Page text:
Open source is not perfect - but it's probably the least broken model we've got. And the transparency of the code and the ability to share it gives it advantages well beyond debugging.
    Reply 72 Votes I'm Undecided
    • But we carry on as if it isn't broken

      Open source just means you don't have to be a Wikileaks insider to se the code, and that the code is portable out from dying developers (e.g. post-Oracle Open Office).

      Those are two massive wins, but whether anyone actually picks up and fixes bugs is a matter of committed resources (i.e. folks paid for being responsible for doing that). Having a rudder on a boat isn't much good if there's no hand on the tiller.

      Code quality is so poor that we have to leave the door open for repairs on a pushed basis - yet we still develop as if one could actually trust code not to suck, blobbing everything together in one sprawling cloudy mass. We panic when a "12 year old OS" ceases to get patches, even after 12 years of repairs.

      This is akin to ignoring the Halting Problem, or the assertion that perpetual motion machines are impossible. It's really irresponsible to create an increasing dependence on materials known and proven to be unreliable.
      Reply 50 Votes I'm Undecided
    • The difference between OSS and Proprietary is testing. QA if you will.

      Good proprietary companies do code review but they also expose it to a QA group who's job it is to look for bugs.

      Some OSS may have QA but I don't know that is true for all the many libraries out there.

      I agree that flaws happen but mitigating risk involves a multi-tier approach.

      Speaking as one who works for a medical device company.

      Microsoft uses its employees computers for testing in addition to automated tests - every night and for many of them must run the latest build during the day. One test connects 128 usb devices at once. This is my personal favorite style of testing - stress testing. It isn't the most effective but it can be a lot of fun.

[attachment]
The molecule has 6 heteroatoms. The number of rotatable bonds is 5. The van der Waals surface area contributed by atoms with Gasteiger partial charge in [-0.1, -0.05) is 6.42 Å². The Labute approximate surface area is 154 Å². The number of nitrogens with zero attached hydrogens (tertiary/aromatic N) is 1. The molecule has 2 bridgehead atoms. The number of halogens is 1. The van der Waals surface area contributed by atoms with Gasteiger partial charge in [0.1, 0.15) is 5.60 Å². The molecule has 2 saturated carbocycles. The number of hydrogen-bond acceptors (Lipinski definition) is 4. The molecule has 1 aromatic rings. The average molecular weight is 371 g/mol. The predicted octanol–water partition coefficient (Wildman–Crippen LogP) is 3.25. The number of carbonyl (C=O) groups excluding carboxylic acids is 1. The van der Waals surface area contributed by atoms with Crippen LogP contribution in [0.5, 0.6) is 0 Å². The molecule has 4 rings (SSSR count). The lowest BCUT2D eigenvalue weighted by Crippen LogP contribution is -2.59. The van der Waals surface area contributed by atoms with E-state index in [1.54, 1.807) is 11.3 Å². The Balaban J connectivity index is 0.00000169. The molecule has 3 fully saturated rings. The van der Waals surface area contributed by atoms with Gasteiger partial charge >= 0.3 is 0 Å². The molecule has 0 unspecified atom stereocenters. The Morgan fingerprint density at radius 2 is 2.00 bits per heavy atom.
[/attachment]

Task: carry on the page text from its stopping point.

Reply 49 Votes I'm Undecided
      • OSS won the mind-share: 65% : 35%

        Reply 40 Votes I'm Undecided
        • What mind share?

          An odd post.
          Reply 52 Votes I'm Undecided
          • Yet, you left out what is happening........ Now is later.....

            “it's happening right now.”
            Reply 49 Votes I'm Undecided
      • Some OSS may have QA but I don't know that is true for all the many lib...

        You don't know that for proprietary software either.
        Reply 31 Votes I'm Undecided
    • True but, 95% of vulnerabilities already have patches published

      Whitesource just broke this down by the numbers in a study of 6,000 commercial projects. While 33% had vulnerabilities, 95% could have been patched. So updates need to happen regularly and yes to your point the resources need to be dedicated…

      Check out the infogrphic on this : http://bit.ly/forms1zoss
      Reply Vote I'm Undecided
  • Funny. Stephen merely backed up what Ed Bott wrote.

    Stephen's 'defense' of open source seemed to just back up what Ed Bott wrote (and what I have believed for years). Trusting in volunteer, or poorly paid and largely uncoordinated people to vet code that someone else has written is fraught with dangers. No method is infallible but I doubt that all open source code has been vetted thoroughly. Up until recently, it hasn't been as big an issue but then again, up until the past few years, other OSs and software have dominated. I think the rise of Android has thrust Open source much more into the field of view of the 'bad guy' and we can only expect more flaws to be found as the years pass. If no one is paying me (a la open source programmers), why should I dedicate years of my life to maintaining a code? I just don't get it.
    Reply 64 Votes I'm for Yes
  • Open source isn't broken but free as in money is

    The issue isn't with source code being open or closed. The software socialism being these days is to blame for Heartbleed, not open source per se. If a company had to pay for an asset (Open SSL in this case) they would be far more likely to look at what they were actually paying for rather than just blindly using it because everyone else does and because "it's free." Ownership and stewardship go hand in hand, to use a loose analogy it's why renters are generally worse for a neighborhood than owners.

    On the other side, I am a developer and I can't understand what drives so many amazingly talented developers spend so much of their brainpower making other people rich. Maybe it's because they too don't want to own any failures and have any accountability as there's no one to get angry at you when no one paid you. To me this is a very immature way of doing things, developers should build great things, get paid for them when they are successful, and own up to failures when they happen. That's called being a grown up and until people understand that those who give away their work for free are not behaving as such we are doomed to repeat Heartbleed many times over.
    Reply 58 Votes I'm Undecided